"Carte de la Fraternite Europeenne", Yves & Barrey
Period: 1880 (circa)
Publication: Le Charivari
Color: Black & White
15.1 x 10.8 inches
38.4 x 27.4 cm
This satirical anthropomorphic map was created by Draner and engraved by Yves & Barrey. Countries are depicted as human figures, and a numbered key at bottom explains the situation within each country at the time. The key figure is Russia, depicted as its leader, Alexander II, who is surrounded by bombs, guns pointing at him, and barrels of dynamite, gunpowder, and nitroglycerin, as well as signs pointing out the rise of the Russian nihilist movement. Alexander II bites his fist in fear and holds the hand of Germany's Otto von Bismarck. The note on Russia asks: "Would you believe that a country so cold could always be on fire?" while Germany is noted as "a place where there is uneasiness." France is the only country depicted as a female (Marianne), who "says nothing but keeps her eyes open." Franz Joseph I of Austria reaches out and grabs Romania's head, while the text asks "If there were only a way for Austria to extend itself?" and describes Romania, which had just declared its independence from the Ottoman Empire after the 1877-1878 Russo-Turkish War, as "future prey." Great Britain is described as "where the kingdom is divided" and is depicted as an Englishman riding an elephant (to denote its rule over India), with a disgruntled Scotsman on his shoulders, and an angry Irishman holding a sign that says "agrarian league." Spain is "waiting for the next revolution" and Portugal is "scared stiff that the Iberian peninsula will unite." The commentary below the map brings each country's character to life and gives a tongue-in-cheek viewpoint of European relations. On verso are numerous advertisements from small businesses. This map was published in Le Charivari, an illustrated magazine published in Paris from 1832-1937 that included humorous caricatures and political cartoons.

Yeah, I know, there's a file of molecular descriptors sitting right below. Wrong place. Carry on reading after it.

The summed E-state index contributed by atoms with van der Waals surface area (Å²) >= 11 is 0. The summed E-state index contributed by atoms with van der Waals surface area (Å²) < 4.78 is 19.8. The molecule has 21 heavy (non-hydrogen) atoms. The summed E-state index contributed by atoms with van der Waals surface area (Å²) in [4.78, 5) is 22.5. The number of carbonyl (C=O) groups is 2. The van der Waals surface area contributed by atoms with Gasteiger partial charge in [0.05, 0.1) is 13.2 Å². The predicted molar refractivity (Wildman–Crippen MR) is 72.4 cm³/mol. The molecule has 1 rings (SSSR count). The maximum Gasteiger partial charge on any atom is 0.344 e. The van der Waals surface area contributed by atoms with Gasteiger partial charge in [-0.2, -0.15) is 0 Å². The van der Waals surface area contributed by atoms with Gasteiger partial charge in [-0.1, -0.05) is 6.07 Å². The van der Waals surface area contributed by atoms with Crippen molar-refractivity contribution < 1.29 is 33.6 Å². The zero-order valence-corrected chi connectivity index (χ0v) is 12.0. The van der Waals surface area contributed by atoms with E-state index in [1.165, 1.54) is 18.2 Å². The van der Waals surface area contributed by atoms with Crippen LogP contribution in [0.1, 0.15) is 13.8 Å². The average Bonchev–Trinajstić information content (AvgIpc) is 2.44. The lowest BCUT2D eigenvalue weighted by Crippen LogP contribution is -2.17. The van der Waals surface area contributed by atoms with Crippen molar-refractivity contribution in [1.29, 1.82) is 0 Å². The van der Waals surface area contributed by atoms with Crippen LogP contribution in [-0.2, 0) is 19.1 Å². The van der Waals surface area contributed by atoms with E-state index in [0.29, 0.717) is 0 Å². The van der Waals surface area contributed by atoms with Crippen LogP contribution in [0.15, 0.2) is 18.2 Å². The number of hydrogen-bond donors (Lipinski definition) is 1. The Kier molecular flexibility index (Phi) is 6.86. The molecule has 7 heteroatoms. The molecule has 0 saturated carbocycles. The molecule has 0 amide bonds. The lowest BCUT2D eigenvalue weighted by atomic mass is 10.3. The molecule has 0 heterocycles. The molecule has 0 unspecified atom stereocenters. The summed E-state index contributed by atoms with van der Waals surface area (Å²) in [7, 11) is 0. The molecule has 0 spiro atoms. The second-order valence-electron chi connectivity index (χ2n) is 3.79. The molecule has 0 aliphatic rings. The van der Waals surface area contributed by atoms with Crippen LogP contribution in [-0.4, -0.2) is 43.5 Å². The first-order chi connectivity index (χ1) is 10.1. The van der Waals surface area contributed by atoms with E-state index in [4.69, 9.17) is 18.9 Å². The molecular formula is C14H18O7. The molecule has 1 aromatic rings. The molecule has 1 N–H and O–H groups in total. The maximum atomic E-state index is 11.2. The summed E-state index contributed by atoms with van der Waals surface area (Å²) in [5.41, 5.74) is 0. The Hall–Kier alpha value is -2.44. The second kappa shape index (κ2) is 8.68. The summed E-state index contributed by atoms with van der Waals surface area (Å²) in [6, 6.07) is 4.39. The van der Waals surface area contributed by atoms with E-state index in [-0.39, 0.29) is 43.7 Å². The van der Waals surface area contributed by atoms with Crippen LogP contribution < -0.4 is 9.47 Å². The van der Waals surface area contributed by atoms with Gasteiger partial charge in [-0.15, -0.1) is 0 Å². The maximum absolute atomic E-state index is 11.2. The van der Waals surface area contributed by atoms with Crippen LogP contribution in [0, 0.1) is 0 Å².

There is some light foxing and staining along the edges of the sheet, entering the image at top. The bottom margin was trimmed to remove the map from the magazine, with no loss of image.